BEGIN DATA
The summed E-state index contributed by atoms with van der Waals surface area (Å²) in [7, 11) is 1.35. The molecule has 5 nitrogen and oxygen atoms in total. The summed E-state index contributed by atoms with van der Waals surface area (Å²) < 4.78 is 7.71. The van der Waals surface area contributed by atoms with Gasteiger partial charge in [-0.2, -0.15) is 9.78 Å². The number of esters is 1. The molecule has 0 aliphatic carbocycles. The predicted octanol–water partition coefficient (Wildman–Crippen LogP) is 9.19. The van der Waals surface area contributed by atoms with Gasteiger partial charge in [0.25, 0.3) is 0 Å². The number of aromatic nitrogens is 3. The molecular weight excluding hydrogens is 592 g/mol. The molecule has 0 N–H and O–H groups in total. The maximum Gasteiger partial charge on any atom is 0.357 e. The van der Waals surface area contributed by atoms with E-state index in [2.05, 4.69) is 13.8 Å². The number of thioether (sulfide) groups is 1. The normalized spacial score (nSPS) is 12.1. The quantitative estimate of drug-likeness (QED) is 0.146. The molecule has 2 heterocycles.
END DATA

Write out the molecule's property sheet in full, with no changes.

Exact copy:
The summed E-state index contributed by atoms with van der Waals surface area (Å²) in [7, 11) is 1.35. The molecule has 5 nitrogen and oxygen atoms in total. The summed E-state index contributed by atoms with van der Waals surface area (Å²) < 4.78 is 7.71. The van der Waals surface area contributed by atoms with Gasteiger partial charge in [-0.2, -0.15) is 9.78 Å². The number of esters is 1. The molecule has 0 aliphatic carbocycles. The predicted octanol–water partition coefficient (Wildman–Crippen LogP) is 9.19. The van der Waals surface area contributed by atoms with Gasteiger partial charge in [0.25, 0.3) is 0 Å². The number of aromatic nitrogens is 3. The molecular weight excluding hydrogens is 592 g/mol. The molecule has 0 N–H and O–H groups in total. The maximum Gasteiger partial charge on any atom is 0.357 e. The van der Waals surface area contributed by atoms with E-state index in [2.05, 4.69) is 13.8 Å². The number of thioether (sulfide) groups is 1. The normalized spacial score (nSPS) is 12.1. The quantitative estimate of drug-likeness (QED) is 0.146. The molecule has 2 heterocycles.